You need to verify the timing scale in the primary cover before strobing, they're often out by a couple degrees. Get yourself a timing disc and piston stop.
 
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I can draw a degree disc on a computer. If I use a degree disc to position the engine to 28BTDC, then replace the primary cover then I will see what the scale indicates and compensate for the error. But is 28 degrees correct? why does Boyer suggest 31 and should I go for that?
 

acadian

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Boyer is timed at 31 BTDC, whereas AAU is 28 BTDC, as are TriSpark and other digital systems

As far as "why" boyer is 31? Other more knowledgeable folks will have to chime in on that
 

auldblue

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The Elektronik Sachse is set up at TDC and when I played about with the settings available the bike was fastest at 28 degrees full advance but was slower when it was set at 30.

The Boyer was 31 degrees because after Dyno testing that was when it worked best. Norman White was the source of this information.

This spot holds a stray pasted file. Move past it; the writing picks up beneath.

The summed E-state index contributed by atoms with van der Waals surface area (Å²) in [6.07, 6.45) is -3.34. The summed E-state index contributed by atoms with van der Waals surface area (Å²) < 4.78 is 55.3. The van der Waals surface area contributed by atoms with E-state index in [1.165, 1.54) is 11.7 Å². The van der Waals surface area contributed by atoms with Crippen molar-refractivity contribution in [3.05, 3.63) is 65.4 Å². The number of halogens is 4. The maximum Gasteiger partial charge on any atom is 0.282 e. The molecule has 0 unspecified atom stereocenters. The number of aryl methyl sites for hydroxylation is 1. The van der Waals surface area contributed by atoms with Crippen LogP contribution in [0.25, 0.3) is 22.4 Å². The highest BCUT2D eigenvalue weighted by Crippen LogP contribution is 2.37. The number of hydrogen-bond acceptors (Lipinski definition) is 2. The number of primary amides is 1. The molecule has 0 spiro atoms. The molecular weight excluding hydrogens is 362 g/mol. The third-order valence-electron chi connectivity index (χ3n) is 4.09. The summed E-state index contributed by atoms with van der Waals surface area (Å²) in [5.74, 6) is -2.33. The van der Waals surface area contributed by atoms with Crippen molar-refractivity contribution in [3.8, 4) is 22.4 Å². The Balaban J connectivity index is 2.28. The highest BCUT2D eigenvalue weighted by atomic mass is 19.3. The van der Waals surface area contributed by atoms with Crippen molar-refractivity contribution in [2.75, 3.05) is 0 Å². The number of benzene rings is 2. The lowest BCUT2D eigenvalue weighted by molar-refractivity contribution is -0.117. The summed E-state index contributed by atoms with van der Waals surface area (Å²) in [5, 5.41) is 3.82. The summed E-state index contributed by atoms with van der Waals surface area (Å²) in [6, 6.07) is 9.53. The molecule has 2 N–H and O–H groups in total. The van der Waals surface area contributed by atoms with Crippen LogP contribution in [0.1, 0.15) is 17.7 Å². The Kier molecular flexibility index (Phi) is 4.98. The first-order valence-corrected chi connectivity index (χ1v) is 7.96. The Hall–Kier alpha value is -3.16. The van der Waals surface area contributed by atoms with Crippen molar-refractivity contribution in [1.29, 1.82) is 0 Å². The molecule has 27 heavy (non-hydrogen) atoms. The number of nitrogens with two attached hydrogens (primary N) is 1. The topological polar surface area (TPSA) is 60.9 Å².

johnm

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The Elektronik Sachse is set up at TDC and when I played about with the settings available the bike was fastest at 28 degrees full advance but was slower when it was set at 30.

The Boyer was 31 degrees because after Dyno testing that was when it worked best. Norman White was the source of this information.
That's interesting. Norman White was probably considering race bikes.

I had a look at the graphs of advance curses dynodave and others have published. My bike has a Pazon and if I look at that graph full advance is reached at about 5000 rpm. At 3000 rpm the advance is about 2.5 degree less.

So if we timed at say 32 degree full advance for 5000 and above we would get about 29.5 at 3000 rpm which is toward the bottom of where I would think most people ride. I find my bike goes smooth at 2400 rpm and 3000 to 4000 is where I ride most of the time. So the advance would be in the range 29.5 to 31 most of the time.

Years ago I did lots of dyno tuning on a 500 Dommie with an SS head and indeed did find within a 28 to 32 advance range horse power was basically unaffected. Although under full race conditions with 10.5 CR more than 32 C advance started to give the tell tail black pepper specks on the plug white electrode. This early warning sign of detonation was highlighted by Gordon Jennings in his papers written in tge 1960s and 70s. I really rate his work. I ended up running that 500 at 28 to 29 full advance on NZ 98 pump petrol and 31.5 full advance on methanol.